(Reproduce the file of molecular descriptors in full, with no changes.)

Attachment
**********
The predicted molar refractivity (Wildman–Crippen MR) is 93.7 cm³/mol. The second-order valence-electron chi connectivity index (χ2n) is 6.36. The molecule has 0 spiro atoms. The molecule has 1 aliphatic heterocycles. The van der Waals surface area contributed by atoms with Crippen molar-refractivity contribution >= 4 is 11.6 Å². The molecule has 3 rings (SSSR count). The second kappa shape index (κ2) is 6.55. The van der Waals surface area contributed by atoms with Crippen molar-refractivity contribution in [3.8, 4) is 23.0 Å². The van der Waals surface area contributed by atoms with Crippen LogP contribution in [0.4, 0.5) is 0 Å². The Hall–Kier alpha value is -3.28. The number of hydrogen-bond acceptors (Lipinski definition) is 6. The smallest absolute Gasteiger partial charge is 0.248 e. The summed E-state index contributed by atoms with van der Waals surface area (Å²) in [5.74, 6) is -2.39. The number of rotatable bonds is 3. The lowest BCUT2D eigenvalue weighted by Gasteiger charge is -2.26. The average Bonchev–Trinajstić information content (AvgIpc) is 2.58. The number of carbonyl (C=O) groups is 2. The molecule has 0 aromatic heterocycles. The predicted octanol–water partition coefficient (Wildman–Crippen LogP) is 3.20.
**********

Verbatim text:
The predicted molar refractivity (Wildman–Crippen MR) is 93.7 cm³/mol. The second-order valence-electron chi connectivity index (χ2n) is 6.36. The molecule has 0 spiro atoms. The molecule has 1 aliphatic heterocycles. The van der Waals surface area contributed by atoms with Crippen molar-refractivity contribution >= 4 is 11.6 Å². The molecule has 3 rings (SSSR count). The second kappa shape index (κ2) is 6.55. The van der Waals surface area contributed by atoms with Crippen molar-refractivity contribution in [3.8, 4) is 23.0 Å². The van der Waals surface area contributed by atoms with Crippen LogP contribution in [0.4, 0.5) is 0 Å². The Hall–Kier alpha value is -3.28. The number of hydrogen-bond acceptors (Lipinski definition) is 6. The smallest absolute Gasteiger partial charge is 0.248 e. The summed E-state index contributed by atoms with van der Waals surface area (Å²) in [5.74, 6) is -2.39. The number of rotatable bonds is 3. The lowest BCUT2D eigenvalue weighted by Gasteiger charge is -2.26. The average Bonchev–Trinajstić information content (AvgIpc) is 2.58. The number of carbonyl (C=O) groups is 2. The molecule has 0 aromatic heterocycles. The predicted octanol–water partition coefficient (Wildman–Crippen LogP) is 3.20.